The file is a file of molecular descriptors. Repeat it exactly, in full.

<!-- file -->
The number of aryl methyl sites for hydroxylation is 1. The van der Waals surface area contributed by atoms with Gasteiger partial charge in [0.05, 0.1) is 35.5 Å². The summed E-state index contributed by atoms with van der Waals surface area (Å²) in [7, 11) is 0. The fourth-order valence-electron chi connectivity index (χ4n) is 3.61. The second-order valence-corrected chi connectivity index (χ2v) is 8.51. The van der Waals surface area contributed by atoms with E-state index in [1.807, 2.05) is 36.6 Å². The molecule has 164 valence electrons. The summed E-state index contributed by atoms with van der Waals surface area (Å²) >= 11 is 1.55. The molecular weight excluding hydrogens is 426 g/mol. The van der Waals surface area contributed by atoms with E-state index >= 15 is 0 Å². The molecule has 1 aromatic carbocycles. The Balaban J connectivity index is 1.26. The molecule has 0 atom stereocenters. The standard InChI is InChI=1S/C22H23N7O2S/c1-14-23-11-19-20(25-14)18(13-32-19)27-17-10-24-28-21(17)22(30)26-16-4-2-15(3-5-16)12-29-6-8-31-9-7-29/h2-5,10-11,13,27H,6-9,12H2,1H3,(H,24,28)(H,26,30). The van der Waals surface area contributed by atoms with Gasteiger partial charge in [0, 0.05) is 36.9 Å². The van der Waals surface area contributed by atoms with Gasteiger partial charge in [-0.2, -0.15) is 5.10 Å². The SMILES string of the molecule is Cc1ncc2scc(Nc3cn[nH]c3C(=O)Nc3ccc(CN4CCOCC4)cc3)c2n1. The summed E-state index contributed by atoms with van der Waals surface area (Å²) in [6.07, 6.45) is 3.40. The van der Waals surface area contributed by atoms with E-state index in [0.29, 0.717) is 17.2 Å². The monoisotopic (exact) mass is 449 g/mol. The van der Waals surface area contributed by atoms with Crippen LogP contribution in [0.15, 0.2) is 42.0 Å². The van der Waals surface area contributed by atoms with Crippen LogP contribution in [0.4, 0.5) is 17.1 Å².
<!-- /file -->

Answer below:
The number of aryl methyl sites for hydroxylation is 1. The van der Waals surface area contributed by atoms with Gasteiger partial charge in [0.05, 0.1) is 35.5 Å². The summed E-state index contributed by atoms with van der Waals surface area (Å²) in [7, 11) is 0. The fourth-order valence-electron chi connectivity index (χ4n) is 3.61. The second-order valence-corrected chi connectivity index (χ2v) is 8.51. The van der Waals surface area contributed by atoms with E-state index in [1.807, 2.05) is 36.6 Å². The molecule has 164 valence electrons. The summed E-state index contributed by atoms with van der Waals surface area (Å²) >= 11 is 1.55. The molecular weight excluding hydrogens is 426 g/mol. The van der Waals surface area contributed by atoms with E-state index >= 15 is 0 Å². The molecule has 1 aromatic carbocycles. The Balaban J connectivity index is 1.26. The molecule has 0 atom stereocenters. The standard InChI is InChI=1S/C22H23N7O2S/c1-14-23-11-19-20(25-14)18(13-32-19)27-17-10-24-28-21(17)22(30)26-16-4-2-15(3-5-16)12-29-6-8-31-9-7-29/h2-5,10-11,13,27H,6-9,12H2,1H3,(H,24,28)(H,26,30). The van der Waals surface area contributed by atoms with Gasteiger partial charge in [0, 0.05) is 36.9 Å². The van der Waals surface area contributed by atoms with Gasteiger partial charge in [-0.2, -0.15) is 5.10 Å². The SMILES string of the molecule is Cc1ncc2scc(Nc3cn[nH]c3C(=O)Nc3ccc(CN4CCOCC4)cc3)c2n1. The summed E-state index contributed by atoms with van der Waals surface area (Å²) in [6.07, 6.45) is 3.40. The van der Waals surface area contributed by atoms with E-state index in [0.29, 0.717) is 17.2 Å². The monoisotopic (exact) mass is 449 g/mol. The van der Waals surface area contributed by atoms with Crippen LogP contribution in [0.15, 0.2) is 42.0 Å². The van der Waals surface area contributed by atoms with Crippen LogP contribution in [0.4, 0.5) is 17.1 Å².